What Is a Software Defined Perimeter (SDP)?

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What Is a Software Defined Perimeter (SDP)?

Here at Zentry, we often get asked “What is a Software Defined Perimeter?”  And that’s usually followed by “What’s the difference between SDP and Zero Trust Network Access (ZTNA)?”  The answer is somewhat subtle, but both are primarily concerned with protecting users and resources from an increasingly sophisticated threat landscape.

SDP is an architecture that separates data transmission from data control. In doing so, it offers a significantly enhanced level of security over traditional networks.  Resources and applications are hidden from unauthorized access and it is possible to deploy services on traditional networks that are assumed to be compromised.

How Does An SDP Work?

SDP’s central tenet is “trust no one”.  Traditional, legacy networks assume a certain level of trust between users and the resources they access.  In effect, they are based on a “connect first, authenticate second” model.  

On the other hand, SDP establishes trust before a connection is made.  Once trust is established, connections are made to individual applications, not entire networks (unlike VPNs).  The result is “least privileged” access, where the user is only granted sufficient access to resources they need and nothing more.

SDP vs. ZTNA: What Are The Differences?

The Cloud Security Alliance initially published the SDP architecture in 2013.  Version 2.0 came out in March, 2022.  Zero Trust Network Access (ZTNA) is a similar framework developed by Gartner based on SDP, Google’s BeyondCorp, and other resources.  It approaches security from a broader “zero trust” perspective, but its central tenet is the same, too: “trust no one.”


Both frameworks are concerned with securing an increasingly porous and amorphous perimeter.  Both draw logical boundaries around applications and require prior authorization before enabling a connection.  But, while SDP is more concerned about establishing a secure connection between clients and applications, ZTNA is more concerned with establishing trusted identities and ensuring least privileged access to applications.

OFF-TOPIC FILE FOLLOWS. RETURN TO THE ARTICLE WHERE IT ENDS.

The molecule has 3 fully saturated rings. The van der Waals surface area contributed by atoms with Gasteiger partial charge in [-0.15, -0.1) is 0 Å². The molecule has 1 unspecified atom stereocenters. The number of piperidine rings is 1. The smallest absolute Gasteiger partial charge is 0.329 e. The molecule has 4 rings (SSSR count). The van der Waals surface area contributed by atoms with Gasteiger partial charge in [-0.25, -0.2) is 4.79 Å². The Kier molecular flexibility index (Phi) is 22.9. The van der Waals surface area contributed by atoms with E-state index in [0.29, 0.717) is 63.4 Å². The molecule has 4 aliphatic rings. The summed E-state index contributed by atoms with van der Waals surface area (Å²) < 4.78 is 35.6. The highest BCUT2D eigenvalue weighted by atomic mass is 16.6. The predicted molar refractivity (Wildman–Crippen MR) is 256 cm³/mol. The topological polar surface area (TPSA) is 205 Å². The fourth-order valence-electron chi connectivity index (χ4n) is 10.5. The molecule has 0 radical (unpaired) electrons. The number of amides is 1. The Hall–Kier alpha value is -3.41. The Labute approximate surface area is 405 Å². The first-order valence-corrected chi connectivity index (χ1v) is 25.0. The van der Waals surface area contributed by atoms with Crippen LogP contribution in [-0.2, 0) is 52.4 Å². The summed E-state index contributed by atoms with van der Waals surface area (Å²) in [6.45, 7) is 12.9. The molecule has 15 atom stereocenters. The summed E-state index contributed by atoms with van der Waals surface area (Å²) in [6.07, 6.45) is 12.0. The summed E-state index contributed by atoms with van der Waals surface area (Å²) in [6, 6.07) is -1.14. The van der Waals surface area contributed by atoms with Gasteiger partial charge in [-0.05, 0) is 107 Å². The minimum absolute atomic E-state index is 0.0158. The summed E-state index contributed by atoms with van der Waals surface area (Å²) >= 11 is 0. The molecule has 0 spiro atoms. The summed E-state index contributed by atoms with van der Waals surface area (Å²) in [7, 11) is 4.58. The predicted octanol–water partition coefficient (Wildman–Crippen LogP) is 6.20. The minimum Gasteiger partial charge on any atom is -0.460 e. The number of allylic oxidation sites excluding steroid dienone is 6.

To learn more about Zero Trust, please see my other blog on how to implement zero trust here

SDPs vs. VPNs: What Are The Differences?

In the “SDP vs VPN” debate, the difference is one of flexibility and modernity.  VPNs were designed many years ago to enable a few trusted remote or traveling employees to gain access to applications and resources in a corporate-owned data center.  They require thick clients installed on endpoints, physical or virtual appliances deployed throughout the network, and often complex policies to enable access.  When coupled with firewalls, performance can suffer since firewall functionality typically comes first.

VPNs suffer other problems, too.  Once authenticated, VPN users are “on the network” because VPNs establish connections at a network level (OSI layer 3-4) instead of at the application level (OSI layer 7).  That means users can easily traverse the network and potentially gain access to systems and resources they are not authorized for.

SDP and ZTNA frameworks are software-based and focus on enabling trusted access to individual applications, not entire networks.  This makes them much more granular than VPNs.  And because they’re software-based, SDP and ZTNA architectures can enable secure connectivity to applications in the cloud and data center.  This makes them perfect for managing remote teams or modern workforces consisting of employees, contractors, and third parties.


How Do SDPs Relate To Zero Trust security?

Zero Trust security is a methodology of ensuring that trust is granted only to authorized users and devices.  In other words, trust is not implied but explicit.  It requires identity verification through multi-factor authentication (MFA) and often device validation.